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NASA has the video of Neil Armstrong on the moon. I'm interesting in the technology how the signal was created and transmitted. There are some details about it in Wikipedia but I'd like to know in-depth. Could it be a feasible project for me to recreate the NASA technology using my own hardware and methods?

Or at least learn how it was done in detailed theory, electronically, physically and mathematically?

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Their system was very proprietary. Here is an interesting historical note on that. When the "Great Step for Man" was taking place, the video was being displayed on a special monitor (while being recorded in the background.) The TV News crew could not process the direct signal, so they just pointed their cameras at the monitor. That grainy image shot off the screen is what everyone has seen. The original was much better.

But in a terrible bureaucratic faux pas, NASA not only never transcoded the original video, they accidentally ERASED it. That’s why the only surviving video is the grainy TV news video shot off NASA’s screen.

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  • $\begingroup$ That is so astonishing. I wonder who erased it and if that was a deliberate decision. $\endgroup$ – Niklas Dec 22 '16 at 3:46
  • $\begingroup$ The original video tape was considered data, as all their other received telemetry. It went into a vault according to procedure along with mountains of other tape, where it sat for many years. It was indexed and could have been pulled and transcoded. But nobody thought of it. It was also normal for people to pull very old tape that had not been accessed to reuse. It eventually got recorded over. $\endgroup$ – Johnny Robinson Dec 22 '16 at 4:51
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    $\begingroup$ A couple of websites which may be of interest: Apollo 11 Missing Tapes & NASA Restored Apollo 11 Moonwalk Video $\endgroup$ – Fred Dec 22 '16 at 6:05
  • $\begingroup$ Adding to @Fred's comment, moonscapemovie.blogspot.com may also be of interest. $\endgroup$ – a CVn Dec 22 '16 at 14:56
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Could it be a feasible project for me to recreate the NASA technology using my own hardware and methods?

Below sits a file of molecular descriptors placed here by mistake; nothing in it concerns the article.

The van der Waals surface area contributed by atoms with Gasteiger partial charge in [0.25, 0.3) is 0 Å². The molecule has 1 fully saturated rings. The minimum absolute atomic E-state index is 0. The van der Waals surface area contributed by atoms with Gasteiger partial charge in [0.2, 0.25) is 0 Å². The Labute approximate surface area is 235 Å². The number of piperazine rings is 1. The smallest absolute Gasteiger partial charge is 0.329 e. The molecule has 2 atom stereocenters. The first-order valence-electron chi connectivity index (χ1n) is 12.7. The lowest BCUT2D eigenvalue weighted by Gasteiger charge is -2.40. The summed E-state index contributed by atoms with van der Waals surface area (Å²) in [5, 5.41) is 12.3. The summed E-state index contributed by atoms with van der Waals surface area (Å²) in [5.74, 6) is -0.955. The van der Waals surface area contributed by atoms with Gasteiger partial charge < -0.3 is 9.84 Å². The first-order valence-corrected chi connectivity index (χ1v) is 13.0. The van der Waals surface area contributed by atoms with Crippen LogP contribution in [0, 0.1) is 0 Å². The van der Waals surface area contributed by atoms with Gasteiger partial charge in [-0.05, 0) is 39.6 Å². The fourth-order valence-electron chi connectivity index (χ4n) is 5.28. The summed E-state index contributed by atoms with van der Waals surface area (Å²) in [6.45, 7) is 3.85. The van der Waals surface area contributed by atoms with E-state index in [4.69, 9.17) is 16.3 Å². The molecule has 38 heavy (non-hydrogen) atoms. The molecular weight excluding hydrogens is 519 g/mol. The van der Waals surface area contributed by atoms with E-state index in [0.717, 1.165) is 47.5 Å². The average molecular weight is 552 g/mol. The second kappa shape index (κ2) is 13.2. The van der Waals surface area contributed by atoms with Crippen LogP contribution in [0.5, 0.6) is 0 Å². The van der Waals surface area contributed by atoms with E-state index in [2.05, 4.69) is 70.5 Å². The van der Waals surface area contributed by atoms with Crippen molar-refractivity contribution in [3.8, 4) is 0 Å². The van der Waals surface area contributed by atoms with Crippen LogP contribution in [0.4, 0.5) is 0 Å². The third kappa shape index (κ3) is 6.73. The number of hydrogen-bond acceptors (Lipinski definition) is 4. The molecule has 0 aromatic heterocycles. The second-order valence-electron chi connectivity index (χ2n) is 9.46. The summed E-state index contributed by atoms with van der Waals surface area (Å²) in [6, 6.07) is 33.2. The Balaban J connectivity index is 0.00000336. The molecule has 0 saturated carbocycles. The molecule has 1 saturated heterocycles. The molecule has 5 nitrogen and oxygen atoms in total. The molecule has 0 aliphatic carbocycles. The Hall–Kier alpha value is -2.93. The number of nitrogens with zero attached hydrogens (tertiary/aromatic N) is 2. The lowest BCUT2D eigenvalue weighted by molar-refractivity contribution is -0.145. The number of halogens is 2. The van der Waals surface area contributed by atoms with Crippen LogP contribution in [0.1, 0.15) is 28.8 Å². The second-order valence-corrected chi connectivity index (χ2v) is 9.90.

Sure, but beware the costs.

1960's cameras where impressive beasts, made from components (camera tubes) that no one uses these days anymore. To top this up, NASA certainly didn't just buy a stock TV camera and put a sticker on it, they certainly put thought into weight reduction and operation in space and with astronaut fingers...

Or at least learn how it was done in detailed theory, electronically, physically and mathematically?

I'd recommend you start out by studying electrical engineering, which is the theory of electronics, the physics behind electronic devices and the math behind practical signals.

If you have the basics of linear electrical networks down, it's probably worth taking a while to study signal theory, after which you turn to understanding tube devices (something that is not commonly taught these days anymore – tubes aren't used for these kind of things anymore, but are typically specialty devices for high-power microwaves etc).

Your signal theory will nicely prepare you for both understanding what the electrical signals coming out of the camera tube itself are, as well as understanding the basics of RF and RF communications.

A bit of self-study on legacy analog TV standards will probably be easy after that.

Then, you would probably be able to understand the functionaly of each (ok, most) components in such a camera in a detailed way.

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  • $\begingroup$ If I recall correctly, the actual signal transmission was closer to slow-scan TV than to common NTSC or PAL TV transmissions. $\endgroup$ – a CVn Dec 22 '16 at 14:58
  • $\begingroup$ Well, yes, but a) look at the time line of ntsc development and b) to understand things like video transmission at that time, it pays to have an understanding of the technological possibilities, which nicely correspond to how the TV standards were written $\endgroup$ – Marcus Müller Dec 22 '16 at 21:39

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